Coalfire Federal’s Bill Malone on Meeting Federal Cyber Needs, Sustaining a Highly Skilled Workforce & More

Washington Exec

In the federal government, cyber is a daunting challenge.

The government and its suppliers face “the intersection of evolving and expanding threats in the cybersecurity world, along with evolving and emerging compliance requirements that they need to keep up with,” said Bill Malone.

As president of Coalfire Federal, Malone is helping the government and its industry partners meet those challenges. The company provides a range of services, including cyber program management and operations; cyber automation, engineering, and orchestration; and security compliance and advisory.

Malone is especially focused on the compliance piece, for example, by helping to ensure commercial-cloud offerings align with FedRAMP standards. Coalfire is also helping contractors to meet the emerging demands of the Cybersecurity Maturity Model Certification, the Defense Department’s supply chain security requirement.

Coalfire is well positioned to meet those needs. “We are a FedRAMP third-party assessment organization, and we work with those commercial vendors to certify their offerings, to allow them to bring those into the federal government,” Malone said.

CMMC meanwhile “helps to address the threat to the supply chain: that’s everybody who comes in to support DOD,” he said. “Some people don’t understand the emerging program, and we have an advisory capability that helps them there. We are also a certified third-party assessor for CMMC, with the credentials and experience to do that work.”

Coalfire Federal’s strategic positioning as a FedRAMP third-party assessment organization and a certified CMMC third-party assessor underscores its capability to bridge the compliance gaps.

“Our approach to compliance is defined by a practitioner’s perspective,” Malone said. “We don’t just navigate regulatory landscapes: we immerse ourselves in the details, providing hands-on insights that set us apart in the field.”

This kind of outside expertise is critical, he added, at a time when contractors, government agencies and the private sector in general all compete for a limited pool of cyber talent. When it comes to compliance, an outside partner can bring needed experts to the table, and can often do so in the most economical way.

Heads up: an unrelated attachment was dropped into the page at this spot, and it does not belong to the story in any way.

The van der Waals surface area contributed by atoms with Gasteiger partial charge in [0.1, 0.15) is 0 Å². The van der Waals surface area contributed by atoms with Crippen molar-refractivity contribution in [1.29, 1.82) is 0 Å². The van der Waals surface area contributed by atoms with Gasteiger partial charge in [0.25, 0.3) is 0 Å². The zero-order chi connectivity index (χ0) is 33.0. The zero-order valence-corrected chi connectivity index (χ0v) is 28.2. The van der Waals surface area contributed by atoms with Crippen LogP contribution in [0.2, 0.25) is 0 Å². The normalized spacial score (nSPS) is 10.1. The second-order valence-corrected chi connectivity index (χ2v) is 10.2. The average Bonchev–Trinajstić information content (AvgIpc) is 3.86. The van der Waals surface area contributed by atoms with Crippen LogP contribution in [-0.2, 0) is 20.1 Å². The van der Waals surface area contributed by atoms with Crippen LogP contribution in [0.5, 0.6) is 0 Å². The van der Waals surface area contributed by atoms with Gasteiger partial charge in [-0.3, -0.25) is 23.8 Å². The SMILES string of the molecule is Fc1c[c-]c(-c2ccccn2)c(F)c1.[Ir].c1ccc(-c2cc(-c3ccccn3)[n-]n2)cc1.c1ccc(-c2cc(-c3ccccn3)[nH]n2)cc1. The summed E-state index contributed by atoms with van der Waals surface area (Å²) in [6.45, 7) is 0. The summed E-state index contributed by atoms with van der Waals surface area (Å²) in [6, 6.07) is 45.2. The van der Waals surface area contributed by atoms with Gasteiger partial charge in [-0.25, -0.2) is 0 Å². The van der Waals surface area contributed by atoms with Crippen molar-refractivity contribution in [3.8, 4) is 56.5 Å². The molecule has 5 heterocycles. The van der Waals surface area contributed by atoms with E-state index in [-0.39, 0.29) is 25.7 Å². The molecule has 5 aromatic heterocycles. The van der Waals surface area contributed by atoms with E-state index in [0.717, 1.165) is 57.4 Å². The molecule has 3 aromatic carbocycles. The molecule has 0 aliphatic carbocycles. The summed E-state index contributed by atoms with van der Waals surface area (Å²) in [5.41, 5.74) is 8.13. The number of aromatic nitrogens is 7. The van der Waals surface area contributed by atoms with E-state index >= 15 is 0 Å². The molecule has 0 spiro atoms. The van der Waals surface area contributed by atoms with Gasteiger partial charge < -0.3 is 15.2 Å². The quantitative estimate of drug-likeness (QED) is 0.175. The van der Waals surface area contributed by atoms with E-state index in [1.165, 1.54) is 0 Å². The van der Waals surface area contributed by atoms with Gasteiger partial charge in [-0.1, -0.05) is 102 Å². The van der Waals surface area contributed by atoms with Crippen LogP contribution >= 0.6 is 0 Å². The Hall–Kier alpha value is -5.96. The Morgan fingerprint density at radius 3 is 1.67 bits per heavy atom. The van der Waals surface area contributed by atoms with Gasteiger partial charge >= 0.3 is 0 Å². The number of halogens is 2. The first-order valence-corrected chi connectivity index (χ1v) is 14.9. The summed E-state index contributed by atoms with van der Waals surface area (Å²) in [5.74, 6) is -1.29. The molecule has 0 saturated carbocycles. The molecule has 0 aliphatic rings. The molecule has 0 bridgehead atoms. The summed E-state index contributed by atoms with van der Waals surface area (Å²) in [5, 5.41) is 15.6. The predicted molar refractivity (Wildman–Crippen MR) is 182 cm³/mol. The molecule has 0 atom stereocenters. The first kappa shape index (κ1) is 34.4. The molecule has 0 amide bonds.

“Some of these requirements call for annual reviews,” Malone said. With a third-part provider, “you can bring that talent in, they can do their job and then go away. That might be more cost-effective than hiring an employee to do that.”

For federal agencies in particular, an outside provider can help to ensure cyber efforts are keeping pace with the evolving threat.

“It’s important to the federal government to bring in an outside vendor who has a broad array of exposure to the market ⏤ different departments and agencies, federal government and commercial clients,” he said. “We can bring commercial best practices into the federal government that they may not have seen, and that’s important in cyber because the technology changes, the threat changes. You want someone who’s seen the latest and greatest.”

As he looks to drive growth, Malone sees the explosive adoption of cloud in government driving demand for FedRAMP-related services. And the emerging CMMC model will create new business opportunity, too, as firms seek to ensure compliance.

Right now, CMMC applies only to firms doing business with DOD, “but it also may provide a model for the rest of the federal government ⏤ civilian departments and agencies,” he said. That, in turn, will help Coalfire continue to build momentum.

How to make the most of that opportunity?

Malone said Coalfire’s laser focus on cyber is a competitive differentiator. Unlike other firms who may have cyber as one of several capabilities, “Coalfire Federal only does cybersecurity, we don’t do anything else,” he said. “We are more surgical, more specific, and more focused. We bring a practitioner’s perspective to the table. That’s what you need to be relevant these days.”

To bring that to life, Malone has to wrangle with the same challenge his clients face: How to build and sustain a highly skilled workforce. There is a “war for talent,” he said, and Coalfire is proving it can be among the winners.

“We’re giving these employees exciting work, and it’s work across different areas,” he said. “They’re not always in the same place, so they’re seeing more in terms of training and exposure to threats.” By keeping the work interesting and engaging, “we have proven our ability to recruit and retain a really good team of cyber professionals.”

Because Coalfire doesn’t have the brand cachet of Amazon or Google, Malone focuses on corporate culture to ensure the company is attractive to potential hires.

“We provide everything from pay and benefits, to opportunities for professional development and a sense of camaraderie towards protecting the mission of our clients,” he said.

He’s also leveraging the geographic reach made possible by remote work.

“I have people in San Antonio, people in New York,” he said. “That allows us to do our recruiting in a much broader way.”

A former naval officer, Malone said he takes personal pride in the work of supporting the federal government.

“As a naval officer, I got up every day and put on my uniform and I knew I was part of a team making a difference. That was very fulfilling to me,” he said. “Being a government contractor scratches that same itch. “Protecting the mission is important.”

Government agencies and those who support them “have to have cybersecurity in order to enable their mission, and that’s what we do,” he said. “I took off my uniform, I put on my civilian suit, and I still feel like I’m making a difference.”